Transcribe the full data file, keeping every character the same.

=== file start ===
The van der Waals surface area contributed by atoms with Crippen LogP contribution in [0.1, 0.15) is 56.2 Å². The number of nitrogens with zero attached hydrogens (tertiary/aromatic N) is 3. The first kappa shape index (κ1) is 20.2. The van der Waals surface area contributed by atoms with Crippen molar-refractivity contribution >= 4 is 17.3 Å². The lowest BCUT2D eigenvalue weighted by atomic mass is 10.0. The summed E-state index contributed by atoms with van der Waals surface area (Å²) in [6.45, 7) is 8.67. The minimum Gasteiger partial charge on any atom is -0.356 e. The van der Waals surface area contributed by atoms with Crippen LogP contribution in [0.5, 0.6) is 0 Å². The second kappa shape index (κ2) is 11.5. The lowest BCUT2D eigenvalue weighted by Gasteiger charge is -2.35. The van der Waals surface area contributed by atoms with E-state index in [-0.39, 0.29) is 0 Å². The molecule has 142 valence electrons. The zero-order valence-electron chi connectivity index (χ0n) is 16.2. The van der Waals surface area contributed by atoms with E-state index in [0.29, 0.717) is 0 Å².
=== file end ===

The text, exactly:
The van der Waals surface area contributed by atoms with Crippen LogP contribution in [0.1, 0.15) is 56.2 Å². The number of nitrogens with zero attached hydrogens (tertiary/aromatic N) is 3. The first kappa shape index (κ1) is 20.2. The van der Waals surface area contributed by atoms with Crippen molar-refractivity contribution >= 4 is 17.3 Å². The lowest BCUT2D eigenvalue weighted by atomic mass is 10.0. The summed E-state index contributed by atoms with van der Waals surface area (Å²) in [6.45, 7) is 8.67. The minimum Gasteiger partial charge on any atom is -0.356 e. The van der Waals surface area contributed by atoms with Crippen LogP contribution in [0.5, 0.6) is 0 Å². The second kappa shape index (κ2) is 11.5. The lowest BCUT2D eigenvalue weighted by Gasteiger charge is -2.35. The van der Waals surface area contributed by atoms with E-state index in [-0.39, 0.29) is 0 Å². The molecule has 142 valence electrons. The zero-order valence-electron chi connectivity index (χ0n) is 16.2. The van der Waals surface area contributed by atoms with E-state index in [0.29, 0.717) is 0 Å².